The Netherlands’ embrace of euthanasia has been a gradual process aided by the growing acceptance (in a much more secular Europe) that some life is “unworthy of life.” Indeed, Europe is doing just that. According to the Associated Press, 73 percent of French doctors have admitted to using drugs to end an infant’s life, with between 2 and 4 percent of doctors in the United Kingdom, Italy, Spain, Germany, and Sweden confessing the same.8

Belgium has also passed a law allowing the euthanasia of children, and the first child was killed in September 2016.9 Under Belgium’s law, children of any age can ask to be euthanized if they are deemed to have a terminal illness.10 Former Alliance Defending Freedom (ADF) International attorney Roger Kiska, who led the legal fight against the law, said after its passage:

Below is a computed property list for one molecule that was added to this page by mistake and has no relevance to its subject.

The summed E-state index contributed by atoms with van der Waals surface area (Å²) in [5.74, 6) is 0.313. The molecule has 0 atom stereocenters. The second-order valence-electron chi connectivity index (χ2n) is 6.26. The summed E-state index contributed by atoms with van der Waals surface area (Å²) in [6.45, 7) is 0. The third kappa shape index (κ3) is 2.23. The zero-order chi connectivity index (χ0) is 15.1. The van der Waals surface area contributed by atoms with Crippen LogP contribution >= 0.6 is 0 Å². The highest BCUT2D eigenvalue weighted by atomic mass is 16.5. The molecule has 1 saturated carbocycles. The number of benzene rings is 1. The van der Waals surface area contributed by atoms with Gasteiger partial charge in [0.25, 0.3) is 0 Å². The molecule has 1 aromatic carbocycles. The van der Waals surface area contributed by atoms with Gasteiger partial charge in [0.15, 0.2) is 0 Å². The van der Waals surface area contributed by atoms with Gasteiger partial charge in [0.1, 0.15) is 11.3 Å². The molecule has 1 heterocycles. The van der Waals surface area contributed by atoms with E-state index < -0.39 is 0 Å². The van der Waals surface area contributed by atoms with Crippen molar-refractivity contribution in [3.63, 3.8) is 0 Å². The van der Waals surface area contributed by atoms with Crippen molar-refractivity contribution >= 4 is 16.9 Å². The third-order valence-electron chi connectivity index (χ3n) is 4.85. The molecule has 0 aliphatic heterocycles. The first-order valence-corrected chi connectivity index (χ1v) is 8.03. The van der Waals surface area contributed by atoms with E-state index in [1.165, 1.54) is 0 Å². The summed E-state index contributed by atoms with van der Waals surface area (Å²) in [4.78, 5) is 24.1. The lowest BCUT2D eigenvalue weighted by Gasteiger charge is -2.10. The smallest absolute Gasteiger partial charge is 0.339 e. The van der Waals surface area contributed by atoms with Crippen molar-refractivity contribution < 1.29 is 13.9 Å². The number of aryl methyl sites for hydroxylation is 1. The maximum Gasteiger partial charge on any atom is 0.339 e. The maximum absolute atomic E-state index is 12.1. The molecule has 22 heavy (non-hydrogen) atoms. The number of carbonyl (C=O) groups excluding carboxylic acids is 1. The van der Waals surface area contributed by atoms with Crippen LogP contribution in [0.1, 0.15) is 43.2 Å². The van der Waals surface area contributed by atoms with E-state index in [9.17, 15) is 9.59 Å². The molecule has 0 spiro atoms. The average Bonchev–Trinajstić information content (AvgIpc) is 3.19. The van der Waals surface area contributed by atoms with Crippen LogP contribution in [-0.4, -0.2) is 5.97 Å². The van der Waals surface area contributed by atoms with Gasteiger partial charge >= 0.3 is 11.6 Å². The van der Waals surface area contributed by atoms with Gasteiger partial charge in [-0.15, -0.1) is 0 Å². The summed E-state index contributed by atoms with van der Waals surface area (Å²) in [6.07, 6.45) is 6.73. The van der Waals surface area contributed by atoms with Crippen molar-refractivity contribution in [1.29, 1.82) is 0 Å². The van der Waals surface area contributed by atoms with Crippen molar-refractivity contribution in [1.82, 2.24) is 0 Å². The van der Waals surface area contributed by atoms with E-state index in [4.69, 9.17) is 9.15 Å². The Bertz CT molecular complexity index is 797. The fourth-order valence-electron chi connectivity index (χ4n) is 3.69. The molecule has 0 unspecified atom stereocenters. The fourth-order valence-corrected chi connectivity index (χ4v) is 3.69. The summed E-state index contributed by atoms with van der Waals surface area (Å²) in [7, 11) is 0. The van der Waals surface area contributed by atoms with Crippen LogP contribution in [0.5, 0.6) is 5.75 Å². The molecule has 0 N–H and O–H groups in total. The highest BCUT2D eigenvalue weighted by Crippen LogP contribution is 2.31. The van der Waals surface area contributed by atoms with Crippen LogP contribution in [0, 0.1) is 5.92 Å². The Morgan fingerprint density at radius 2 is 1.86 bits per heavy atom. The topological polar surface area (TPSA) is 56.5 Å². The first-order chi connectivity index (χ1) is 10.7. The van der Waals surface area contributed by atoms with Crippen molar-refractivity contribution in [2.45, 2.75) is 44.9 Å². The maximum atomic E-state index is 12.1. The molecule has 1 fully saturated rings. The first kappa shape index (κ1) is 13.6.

No civilized society allows children to kill themselves. Far from a compassionate law, this law hands the equivalent of a loaded gun to a child with the astonishing belief that the child should be free to pull the trigger if he or she so chooses. Belgium’s decision to allow this is grotesquely abhorrent and inhumane. As the legal analysis we provided to members of the Belgian Parliament explained, the law’s underlying premise is that life is not worth living and that children are somehow mature enough to make such grave decisions about their own lives. On the contrary, this law exploits vulnerable children by handing to them a “freedom” that they are completely ill-equipped to bear.11

4. Examples of People Who Have Surprisingly Recovered

A final argument against euthanasia comes from personal narratives and testimonies from people who were apparently terminally ill or had life-threatening injuries but nevertheless recovered, as well as from elderly people who are still living happy, productive lives.